We made it through TSA and into New Orleans.
Thankfully, Richard did not call any of the TSA agents “stupid,” although he said (rather loudly) that the layout of the ticket counter line was stupid. To be fair to him, it was stupid.
Our flight to New Orleans was full – overbooked, actually. Even then, it took awhile before someone was brave enough to take a seat in our row. The fact that Richard wears a medical mask when he travels means that only the bravest air traveling souls (usually someone whose loved one went through chemo or organ transplant) will sit with us. FYI, when you see someone traveling wearing a medical mask, they don’t have cooties. They have a suppressed immune system and can’t chance catching someone else’s cooties.
I planned to get my first running adventure started the next morning, but Richard was running a fever which took a few hours to coax downward. Until his fever got in the normal range, we were taking things hour by hour. If he did have to go to the hospital, the helpful lung transplant pharmacist Jenn (who wears the most amazingly outrageous shoes you’ve ever seen on a health care professional) had already filled me in on our hospital choices. Thankfully, Richard didn’t need to go to the hospital and, after getting his fever down and getting yucky NOLA coffee and yummy beignets into him, he recovered enough to tour for a few hours. In case I don’t brag on my super-hero husband enough, I don’t know many people who could be so sick in the morning and touring by lunch. He’s pretty amazing.
Richard made it through night #2 without incident, so the next morning I took myself out for a run along the Mississippi River.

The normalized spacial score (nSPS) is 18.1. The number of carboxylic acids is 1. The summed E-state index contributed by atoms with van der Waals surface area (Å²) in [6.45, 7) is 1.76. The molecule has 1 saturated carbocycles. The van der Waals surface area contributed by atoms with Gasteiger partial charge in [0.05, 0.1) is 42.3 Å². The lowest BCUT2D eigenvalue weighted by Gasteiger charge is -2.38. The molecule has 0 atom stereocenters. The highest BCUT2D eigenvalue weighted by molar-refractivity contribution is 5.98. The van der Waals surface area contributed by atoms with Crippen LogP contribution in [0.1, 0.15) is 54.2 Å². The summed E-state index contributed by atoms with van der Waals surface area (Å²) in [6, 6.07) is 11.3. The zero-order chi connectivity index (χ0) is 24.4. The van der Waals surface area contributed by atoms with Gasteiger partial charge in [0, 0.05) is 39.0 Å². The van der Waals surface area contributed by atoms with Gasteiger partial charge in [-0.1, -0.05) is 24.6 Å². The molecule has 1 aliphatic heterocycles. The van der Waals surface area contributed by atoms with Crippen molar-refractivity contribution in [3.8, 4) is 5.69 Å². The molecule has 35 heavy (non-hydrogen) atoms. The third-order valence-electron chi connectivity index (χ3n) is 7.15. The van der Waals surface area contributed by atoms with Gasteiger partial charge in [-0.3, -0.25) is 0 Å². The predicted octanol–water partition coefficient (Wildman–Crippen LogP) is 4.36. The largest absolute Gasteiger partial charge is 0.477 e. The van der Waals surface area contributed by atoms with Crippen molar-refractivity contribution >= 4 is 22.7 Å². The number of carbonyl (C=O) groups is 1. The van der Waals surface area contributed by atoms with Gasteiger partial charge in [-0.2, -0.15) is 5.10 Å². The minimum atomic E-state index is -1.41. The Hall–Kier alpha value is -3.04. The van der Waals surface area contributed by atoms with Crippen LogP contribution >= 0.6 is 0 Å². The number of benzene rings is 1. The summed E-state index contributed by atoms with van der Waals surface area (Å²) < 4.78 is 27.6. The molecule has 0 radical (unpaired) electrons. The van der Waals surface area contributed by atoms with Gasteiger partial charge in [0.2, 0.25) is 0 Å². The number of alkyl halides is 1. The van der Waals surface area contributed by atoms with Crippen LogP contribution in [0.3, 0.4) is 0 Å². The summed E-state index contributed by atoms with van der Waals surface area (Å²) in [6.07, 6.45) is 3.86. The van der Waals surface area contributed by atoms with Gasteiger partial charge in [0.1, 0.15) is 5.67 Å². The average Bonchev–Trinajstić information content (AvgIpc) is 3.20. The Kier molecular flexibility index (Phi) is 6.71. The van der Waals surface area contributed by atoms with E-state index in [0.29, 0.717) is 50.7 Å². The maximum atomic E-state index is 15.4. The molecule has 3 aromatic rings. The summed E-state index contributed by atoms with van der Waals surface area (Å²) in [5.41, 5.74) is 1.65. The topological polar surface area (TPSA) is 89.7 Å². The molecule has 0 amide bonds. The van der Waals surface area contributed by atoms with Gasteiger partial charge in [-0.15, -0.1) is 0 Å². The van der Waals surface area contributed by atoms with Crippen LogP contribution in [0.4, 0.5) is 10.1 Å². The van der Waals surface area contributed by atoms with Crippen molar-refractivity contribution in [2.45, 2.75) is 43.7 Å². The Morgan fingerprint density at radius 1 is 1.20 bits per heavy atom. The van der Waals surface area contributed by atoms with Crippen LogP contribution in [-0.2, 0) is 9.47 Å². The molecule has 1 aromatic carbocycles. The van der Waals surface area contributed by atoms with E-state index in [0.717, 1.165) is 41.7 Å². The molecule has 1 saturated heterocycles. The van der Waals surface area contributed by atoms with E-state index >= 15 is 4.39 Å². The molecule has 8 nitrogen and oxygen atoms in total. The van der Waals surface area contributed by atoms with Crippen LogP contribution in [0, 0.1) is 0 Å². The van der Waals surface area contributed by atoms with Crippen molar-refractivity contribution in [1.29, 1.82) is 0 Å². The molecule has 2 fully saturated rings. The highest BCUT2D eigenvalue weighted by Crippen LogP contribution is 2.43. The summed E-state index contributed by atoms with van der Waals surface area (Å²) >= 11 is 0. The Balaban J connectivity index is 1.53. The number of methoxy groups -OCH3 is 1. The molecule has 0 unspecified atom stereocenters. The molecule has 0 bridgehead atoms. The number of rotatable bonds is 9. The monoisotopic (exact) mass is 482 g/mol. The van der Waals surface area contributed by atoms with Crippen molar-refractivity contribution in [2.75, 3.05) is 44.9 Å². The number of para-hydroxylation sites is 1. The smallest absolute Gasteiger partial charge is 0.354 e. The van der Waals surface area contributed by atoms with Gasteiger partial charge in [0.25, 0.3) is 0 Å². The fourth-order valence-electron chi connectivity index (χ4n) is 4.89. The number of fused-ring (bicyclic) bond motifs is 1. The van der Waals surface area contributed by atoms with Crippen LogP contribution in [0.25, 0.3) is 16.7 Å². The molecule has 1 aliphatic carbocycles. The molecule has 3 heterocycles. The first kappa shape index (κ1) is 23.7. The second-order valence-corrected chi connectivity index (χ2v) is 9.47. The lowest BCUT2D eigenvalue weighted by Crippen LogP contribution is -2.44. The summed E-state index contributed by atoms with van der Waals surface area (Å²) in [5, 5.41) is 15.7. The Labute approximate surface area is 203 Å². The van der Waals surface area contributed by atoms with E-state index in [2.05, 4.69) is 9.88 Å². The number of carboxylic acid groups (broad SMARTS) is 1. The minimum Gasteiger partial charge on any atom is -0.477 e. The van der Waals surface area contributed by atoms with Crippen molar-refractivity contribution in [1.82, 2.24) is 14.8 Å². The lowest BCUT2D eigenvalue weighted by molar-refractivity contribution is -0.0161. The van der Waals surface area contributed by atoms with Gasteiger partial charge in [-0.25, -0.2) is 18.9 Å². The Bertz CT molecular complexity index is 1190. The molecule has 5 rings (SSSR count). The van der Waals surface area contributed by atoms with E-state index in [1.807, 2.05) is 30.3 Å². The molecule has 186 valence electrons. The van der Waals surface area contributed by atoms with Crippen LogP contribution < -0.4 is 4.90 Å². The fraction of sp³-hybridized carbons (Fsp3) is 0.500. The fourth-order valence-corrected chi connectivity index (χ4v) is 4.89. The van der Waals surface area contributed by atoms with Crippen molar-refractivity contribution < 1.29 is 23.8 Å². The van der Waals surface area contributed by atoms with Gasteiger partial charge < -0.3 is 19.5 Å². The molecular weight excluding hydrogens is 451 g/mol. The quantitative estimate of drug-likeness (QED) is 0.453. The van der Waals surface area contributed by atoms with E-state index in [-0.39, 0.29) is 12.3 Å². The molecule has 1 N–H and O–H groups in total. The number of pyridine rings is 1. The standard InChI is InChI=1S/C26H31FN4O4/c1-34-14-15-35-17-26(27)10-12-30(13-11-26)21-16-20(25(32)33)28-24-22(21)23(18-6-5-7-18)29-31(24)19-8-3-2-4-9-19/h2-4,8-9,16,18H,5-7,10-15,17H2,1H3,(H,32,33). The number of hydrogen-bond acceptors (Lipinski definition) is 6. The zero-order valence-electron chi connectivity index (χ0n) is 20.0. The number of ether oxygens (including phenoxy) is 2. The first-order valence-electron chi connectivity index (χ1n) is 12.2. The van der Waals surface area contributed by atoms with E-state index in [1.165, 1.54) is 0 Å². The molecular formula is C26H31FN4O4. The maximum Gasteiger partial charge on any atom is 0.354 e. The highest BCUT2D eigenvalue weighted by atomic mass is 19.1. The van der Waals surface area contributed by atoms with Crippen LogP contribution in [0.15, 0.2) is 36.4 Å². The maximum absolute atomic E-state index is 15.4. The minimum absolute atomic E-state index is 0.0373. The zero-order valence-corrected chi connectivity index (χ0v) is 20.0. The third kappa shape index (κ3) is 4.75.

Which brings me to several things about running on vacation I love:
1) You get a glimpse of the city most tourists don’t see or hear. I passed two street people as one of them said to the other, “You know Leelee, the red-haired black trick hooker?” How often do you hear gems like that?
2) People leave you alone. For the most part, people don’t mess with you while you’re running, except for the occasional friendly smile or wave from other runners. And who doesn’t appreciate that?
3) You can find out where stuff is before it’s obscured by the crowds. I finally know where Cafe DuMond is. It’s nowhere near our hotel and I had already discovered I really dislike New Orleans coffee, but I finally found it.
4) You have a personal experience with the city you’re visiting. I typically run when I travel and those runs are memorable, whether I’m running in my upstate New York hometown or through a thunderstorm in downtown San Francisco.
5) You can work off a few of the extra calories you consume on vacation. Richard and I enjoyed wonderful dinners at the Red Fish Grill and NOLA. Getting out for a run made me feel better about treating myself to desserts. By the way, if you go to Red Fish Grill, you absolutely HAVE to get their chocolate bread pudding. Chocolate bread pudding is warm gooey chocolate goodness, like eating the middle of a brownie – YUM!!
6). You’re energized to start your day.
I understand that suitcase space is precious. My running shoes are light (but bulky), so they go in my carry on. Running socks go inside the shoes. Packing for winter running is more challenging than summer running, but ball it all up and stuff it in your luggage any way you can. You don’t need an entire running wardrobe, just enough for a run or two. It’s also a great idea to pack a breakfast bar or two in your luggage – perfect for pre-run nutrition or if you want a snack.
Running along the Mississippi was a highlight of our short trip. The weather was perfect, cool and clear. The sun was glimmering on the water. In the distance, I heard the sound of a jazz trombone. As I approached, the trombonist put his horn down and started singing. His tone of his beautiful deep voice was soulful. He noticed my Country Music Marathon shirt and told me he’d been to Nashville several times and it seemed like a nice place to live. That was a happy moment. Then I saw a young dread-locked woman wake up on the riverbank, shouldering her heavy backpack as she started her day. That was a sad moment. I also watched the vendors at the farmer’s market set out their fragrant produce and the barworkers hose down the sidewalks on Bourbon Street to prepare for the crowds.
I saw the dawn of a new day in New Orleans.